On September 30, 2009, Javier made his debut with the Mexican national team to Colombia. Although his team was defeated 2-1, Javier gave an assist to Paul Aguilar for the only Mexican goal.

Chicharito's second match was against Bolivia on February 24, 2010, he scored two goals., Undoably the Chicharito was doing things right which would ever get him a spot on the World Cup team.

His third goal for "El Tri" was March 3, 2010 against New Zealand, where he scored the first goal of the game at minute 53. His fourth goal for the Mexican squad was on March 17, 2010 against North Korea, having scored at 68th minute goal that save the victory to Mexico 2-1.

On March 30, 2010, the National team coach Javier Aguirre, I include "Chicharito" Hernandez in the list of players named to the 2010 Soccer World Cup.

On June 18, 2010, Chicharito Hernandez scored his first ever World Cup goal against France, just as his grandfather did 50 years before.

On June 27, 2010 in the second round match Argentina vs Mexico, Chicharito scored the only goal for Mexico in a 3-1 loss to Argentina.

MANCHESTER UNITED

A month after his participation in the 2010 World Cup on 28 July, the Mexican striker Javier "Chicharito" Hernandez played his first game as a Manchester United player, coming in as a sub on the second half and scoring a beautiful goal against the MLS All -Stars. The game ended 5-2 in favor if Manchester United.

The Mexican player made his official debut with the "Red Devils" at minute 61, when he replaced the Portuguese Nani.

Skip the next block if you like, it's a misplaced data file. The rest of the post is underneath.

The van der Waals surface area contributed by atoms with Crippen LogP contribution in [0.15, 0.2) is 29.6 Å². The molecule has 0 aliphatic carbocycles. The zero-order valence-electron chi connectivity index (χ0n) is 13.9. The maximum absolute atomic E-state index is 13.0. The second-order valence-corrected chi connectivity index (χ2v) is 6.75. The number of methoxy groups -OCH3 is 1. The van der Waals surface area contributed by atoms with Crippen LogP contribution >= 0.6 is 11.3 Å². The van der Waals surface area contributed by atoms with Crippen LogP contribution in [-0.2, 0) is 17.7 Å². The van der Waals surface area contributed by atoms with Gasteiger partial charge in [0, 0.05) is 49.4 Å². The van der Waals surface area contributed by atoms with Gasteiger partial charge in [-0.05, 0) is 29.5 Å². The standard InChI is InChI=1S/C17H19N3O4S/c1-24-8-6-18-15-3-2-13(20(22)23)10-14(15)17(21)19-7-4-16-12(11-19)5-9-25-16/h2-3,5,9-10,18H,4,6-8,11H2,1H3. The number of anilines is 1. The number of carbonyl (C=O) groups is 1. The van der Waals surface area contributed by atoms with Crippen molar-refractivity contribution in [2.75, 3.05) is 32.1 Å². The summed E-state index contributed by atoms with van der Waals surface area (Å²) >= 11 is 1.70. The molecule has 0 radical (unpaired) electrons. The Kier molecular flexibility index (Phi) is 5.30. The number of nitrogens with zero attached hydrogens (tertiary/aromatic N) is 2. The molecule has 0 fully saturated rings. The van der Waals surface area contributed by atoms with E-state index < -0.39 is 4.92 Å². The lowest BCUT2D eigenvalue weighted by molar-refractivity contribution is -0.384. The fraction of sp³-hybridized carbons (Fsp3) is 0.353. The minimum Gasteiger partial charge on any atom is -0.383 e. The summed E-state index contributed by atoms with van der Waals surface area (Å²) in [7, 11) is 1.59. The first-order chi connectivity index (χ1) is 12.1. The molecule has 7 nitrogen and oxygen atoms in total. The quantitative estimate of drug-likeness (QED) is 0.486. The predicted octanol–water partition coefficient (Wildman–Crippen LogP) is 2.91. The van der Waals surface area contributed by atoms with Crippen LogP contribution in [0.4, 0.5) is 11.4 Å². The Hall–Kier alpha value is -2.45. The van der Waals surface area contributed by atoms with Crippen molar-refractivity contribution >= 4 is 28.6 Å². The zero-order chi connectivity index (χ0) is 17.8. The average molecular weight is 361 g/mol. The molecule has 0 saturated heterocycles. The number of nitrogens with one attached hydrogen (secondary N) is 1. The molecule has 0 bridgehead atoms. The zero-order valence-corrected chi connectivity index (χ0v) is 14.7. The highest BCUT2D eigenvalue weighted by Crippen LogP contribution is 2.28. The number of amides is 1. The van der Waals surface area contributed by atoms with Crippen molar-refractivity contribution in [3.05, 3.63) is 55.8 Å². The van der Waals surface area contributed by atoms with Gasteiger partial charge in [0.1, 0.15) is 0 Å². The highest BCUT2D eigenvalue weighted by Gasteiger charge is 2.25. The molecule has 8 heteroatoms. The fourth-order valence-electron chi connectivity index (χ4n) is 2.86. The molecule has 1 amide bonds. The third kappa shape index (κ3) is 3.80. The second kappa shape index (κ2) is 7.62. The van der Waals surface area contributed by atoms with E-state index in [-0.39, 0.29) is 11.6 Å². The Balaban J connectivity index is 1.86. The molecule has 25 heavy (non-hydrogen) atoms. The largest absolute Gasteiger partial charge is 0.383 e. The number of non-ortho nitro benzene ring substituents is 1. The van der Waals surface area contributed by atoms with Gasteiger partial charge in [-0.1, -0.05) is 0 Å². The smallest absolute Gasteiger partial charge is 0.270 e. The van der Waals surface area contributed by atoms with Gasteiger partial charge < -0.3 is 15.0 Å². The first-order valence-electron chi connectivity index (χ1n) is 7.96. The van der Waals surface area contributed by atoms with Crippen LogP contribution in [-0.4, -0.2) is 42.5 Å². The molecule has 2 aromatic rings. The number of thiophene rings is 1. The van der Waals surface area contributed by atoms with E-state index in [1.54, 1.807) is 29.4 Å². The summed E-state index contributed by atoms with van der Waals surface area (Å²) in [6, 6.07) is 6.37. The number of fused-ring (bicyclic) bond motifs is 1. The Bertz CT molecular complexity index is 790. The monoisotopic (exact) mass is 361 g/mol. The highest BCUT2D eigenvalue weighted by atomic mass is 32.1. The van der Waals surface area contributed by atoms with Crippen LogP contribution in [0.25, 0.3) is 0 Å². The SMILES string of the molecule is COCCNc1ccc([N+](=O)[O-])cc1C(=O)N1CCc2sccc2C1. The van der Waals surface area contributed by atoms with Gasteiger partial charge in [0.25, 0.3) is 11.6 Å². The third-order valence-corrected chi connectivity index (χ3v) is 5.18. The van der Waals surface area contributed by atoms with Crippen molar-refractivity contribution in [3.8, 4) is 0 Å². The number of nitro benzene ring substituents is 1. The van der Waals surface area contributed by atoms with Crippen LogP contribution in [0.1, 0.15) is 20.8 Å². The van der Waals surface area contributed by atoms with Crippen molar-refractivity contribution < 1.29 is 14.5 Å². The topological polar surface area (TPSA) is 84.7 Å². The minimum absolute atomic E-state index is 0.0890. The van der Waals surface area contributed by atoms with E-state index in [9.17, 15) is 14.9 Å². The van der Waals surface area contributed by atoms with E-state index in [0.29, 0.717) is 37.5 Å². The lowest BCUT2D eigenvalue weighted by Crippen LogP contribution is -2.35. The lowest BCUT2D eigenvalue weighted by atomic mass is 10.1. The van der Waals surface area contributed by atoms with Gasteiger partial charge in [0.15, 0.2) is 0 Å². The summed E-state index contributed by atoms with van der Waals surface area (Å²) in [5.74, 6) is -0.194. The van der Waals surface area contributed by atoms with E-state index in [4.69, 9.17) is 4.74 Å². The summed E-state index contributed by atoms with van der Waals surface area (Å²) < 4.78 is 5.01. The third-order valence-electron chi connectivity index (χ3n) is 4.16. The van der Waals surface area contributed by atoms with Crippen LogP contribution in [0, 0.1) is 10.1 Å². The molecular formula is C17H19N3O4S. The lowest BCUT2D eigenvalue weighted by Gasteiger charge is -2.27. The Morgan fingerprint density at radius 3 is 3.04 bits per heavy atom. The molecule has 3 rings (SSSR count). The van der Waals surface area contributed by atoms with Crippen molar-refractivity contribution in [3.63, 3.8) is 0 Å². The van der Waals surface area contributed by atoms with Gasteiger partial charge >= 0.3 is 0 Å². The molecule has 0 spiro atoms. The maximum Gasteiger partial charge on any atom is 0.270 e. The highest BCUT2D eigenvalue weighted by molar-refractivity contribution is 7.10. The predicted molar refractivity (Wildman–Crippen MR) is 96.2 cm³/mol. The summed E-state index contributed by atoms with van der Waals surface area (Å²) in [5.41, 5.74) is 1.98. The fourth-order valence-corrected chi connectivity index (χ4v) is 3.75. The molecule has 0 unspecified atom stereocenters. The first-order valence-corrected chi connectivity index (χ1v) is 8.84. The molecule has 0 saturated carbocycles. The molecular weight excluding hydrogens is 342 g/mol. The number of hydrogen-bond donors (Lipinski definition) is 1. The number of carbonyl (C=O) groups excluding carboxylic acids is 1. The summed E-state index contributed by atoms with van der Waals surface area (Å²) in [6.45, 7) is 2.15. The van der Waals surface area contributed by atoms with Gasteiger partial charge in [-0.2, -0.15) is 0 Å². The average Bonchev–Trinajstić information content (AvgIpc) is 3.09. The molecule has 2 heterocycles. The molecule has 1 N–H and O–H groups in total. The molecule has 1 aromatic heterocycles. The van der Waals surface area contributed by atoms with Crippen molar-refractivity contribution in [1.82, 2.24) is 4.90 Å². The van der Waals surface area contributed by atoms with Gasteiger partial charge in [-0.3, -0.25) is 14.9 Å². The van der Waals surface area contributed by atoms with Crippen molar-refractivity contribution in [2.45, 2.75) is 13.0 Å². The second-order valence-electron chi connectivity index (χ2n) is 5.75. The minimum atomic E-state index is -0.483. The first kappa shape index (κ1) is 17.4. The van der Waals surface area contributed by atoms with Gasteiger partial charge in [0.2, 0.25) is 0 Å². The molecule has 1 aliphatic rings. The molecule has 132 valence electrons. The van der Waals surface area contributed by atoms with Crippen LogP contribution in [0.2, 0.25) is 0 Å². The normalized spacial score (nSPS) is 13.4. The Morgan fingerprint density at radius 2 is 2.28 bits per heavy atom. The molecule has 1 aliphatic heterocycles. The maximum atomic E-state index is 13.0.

On August 8, 2010, Javier, the "Chicharito" Hernandez scored his first goal for Manchester United in an official competition. Hernandez entered on the 76th minute, to score a goal that bounced off his face. Manchester United beat Chelsea 3-1, thus achieving the Community Shield. There is a lot of potential for this player and there is no doubt that we will hear a lot more from "Chicharito".

How Often is the World Cup of Soccer Held?

The World Cup is soccer’s biggest stage – it is the championship of the most widely played sport in the all of the world. The talk, preparation and qualifying for each incarnation of the World Cup tournament seems to be going on all the time – but the final of soccer’s biggest tournament only take place during a one month period every four years.

Many fans, clubs and organizations argue that the World Cup tournament itself, as well as the sport of soccer would benefit greatly from increasing the frequency of soccer’s world championship tournament. Some present very valid points and cite that other major sporting events that hold tournaments on an international level are capable of organizing those tournaments once every year.